We utilised IBM AMOS in order to perform the CFA. According to Brown (Brown, 2012), the main indices used in IBM AMOS are Chi-square/df (or CMIN/df), p-value, CFI, GFI, RMSA, AGFI and SRMS; previews indices are sufficient for model validation. The results of this confirmatory factor analysis are available in Appendix A.

Mediators

In order to statistically test the soundness of the construct utilised as a mediator (the contribution of IT to competitive and cooperative capabilities of the firm), we conducted an explorative factor analysis using a Varimax rotation, following Cudeck (2000). We then conducted a confirmatory factor analysis (CFA) (Di Stefano & Hess, 2005; Hair et al., 2010). The results revealed that the two expected dimensions of the mediator are further divided into factors: the contribution of IS to competitive capabilities is divided into three factors, while the contribution of IS to cooperative capabilities is divided into two factors.

We found that the five factors identified by the CFA are consistent with the dimensions of competitive and cooperative capabilities suggested by the literature. The first factor (M1) includes the items assessing IS's contribution to face market challenges, such as increasing sales/market shares and improving service rapidity/time-to-market. The second factor (M2) includes the items assessing IS's contribution to customer orientation, such as increasing customer loyalty and customer satisfaction. The third factor (M3) includes the items assessing IS's contribution to strategic innovation, such as increasing competitive strategy reactivity (i.e., the capability to adapt price and/or differentiation strategies to evolving market contexts) and improving product/service innovation performance. The fourth factor (M4) includes the items assessing IS's contribution to intra-organizational cooperative capabilities, such as the contribution to organizational climate and commitment, employees’ knowledge sharing and effective communication. The fifth factor (M5) includes the items assessing IS's contribution to inter-organizational cooperative capabilities, such as effective supply chain collaboration and the firm's reputation and trustworthiness.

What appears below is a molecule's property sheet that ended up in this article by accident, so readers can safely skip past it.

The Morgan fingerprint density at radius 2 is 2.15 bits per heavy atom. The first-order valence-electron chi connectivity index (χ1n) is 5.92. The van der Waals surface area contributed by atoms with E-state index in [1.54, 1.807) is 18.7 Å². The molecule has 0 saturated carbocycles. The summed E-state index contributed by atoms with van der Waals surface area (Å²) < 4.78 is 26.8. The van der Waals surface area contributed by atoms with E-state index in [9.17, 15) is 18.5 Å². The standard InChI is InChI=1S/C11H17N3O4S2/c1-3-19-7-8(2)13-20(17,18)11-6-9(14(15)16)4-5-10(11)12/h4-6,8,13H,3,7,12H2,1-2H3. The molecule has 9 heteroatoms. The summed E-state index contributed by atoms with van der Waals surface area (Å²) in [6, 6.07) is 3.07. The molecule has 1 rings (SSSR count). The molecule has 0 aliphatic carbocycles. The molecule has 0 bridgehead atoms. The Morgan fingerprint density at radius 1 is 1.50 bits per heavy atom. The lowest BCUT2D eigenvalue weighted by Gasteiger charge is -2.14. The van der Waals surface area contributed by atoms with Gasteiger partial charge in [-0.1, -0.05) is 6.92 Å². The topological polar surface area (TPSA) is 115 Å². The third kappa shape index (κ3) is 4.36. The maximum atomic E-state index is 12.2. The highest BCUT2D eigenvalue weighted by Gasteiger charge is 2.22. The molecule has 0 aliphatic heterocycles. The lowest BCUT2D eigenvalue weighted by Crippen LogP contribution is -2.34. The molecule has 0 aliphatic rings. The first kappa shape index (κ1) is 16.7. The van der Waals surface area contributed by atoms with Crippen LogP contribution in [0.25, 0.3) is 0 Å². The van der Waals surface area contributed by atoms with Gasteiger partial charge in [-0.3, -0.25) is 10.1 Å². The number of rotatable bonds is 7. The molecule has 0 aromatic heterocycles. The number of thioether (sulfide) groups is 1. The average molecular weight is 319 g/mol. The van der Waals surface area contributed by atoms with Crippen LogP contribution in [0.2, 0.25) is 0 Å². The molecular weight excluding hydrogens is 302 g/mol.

The complete list of the items on this scale is available in Appendix A, along with the scale adopted for the independent and dependent variables and the results of the confirmatory factor analysis. We then decided to test our research model by separately considering each of these mediating sub-dimensions. This was undertaken to achieve a more granular assessment of the mediating effects we hypothesised.

Model testing

Following Hayes and Scharkow (2013) and Henseler et al. (2014), we decided to adopt the bootstrapping method (a non-parametric method); it is ‘the best test, as it is most trust worthy in the conditions […] when an indirect effect exists and the focus is on detecting a nonzero effect rather than on interval estimation’ (Hayes & Scharkow, 2013, p. 7). The trustworthiness of this method is also highlighted by Henseler et al. (2014, p. 198) who claim that ‘the percentile bootstrap confidence interval is a good compromise’. Moreover, Zhao, Lynch, and Chen (2010) note that the ‘Sobel test is very low in power in comparison with newer bootstrap tests’. Hayes and Scharkow (2013) have further extended and improved the bootstrap test method.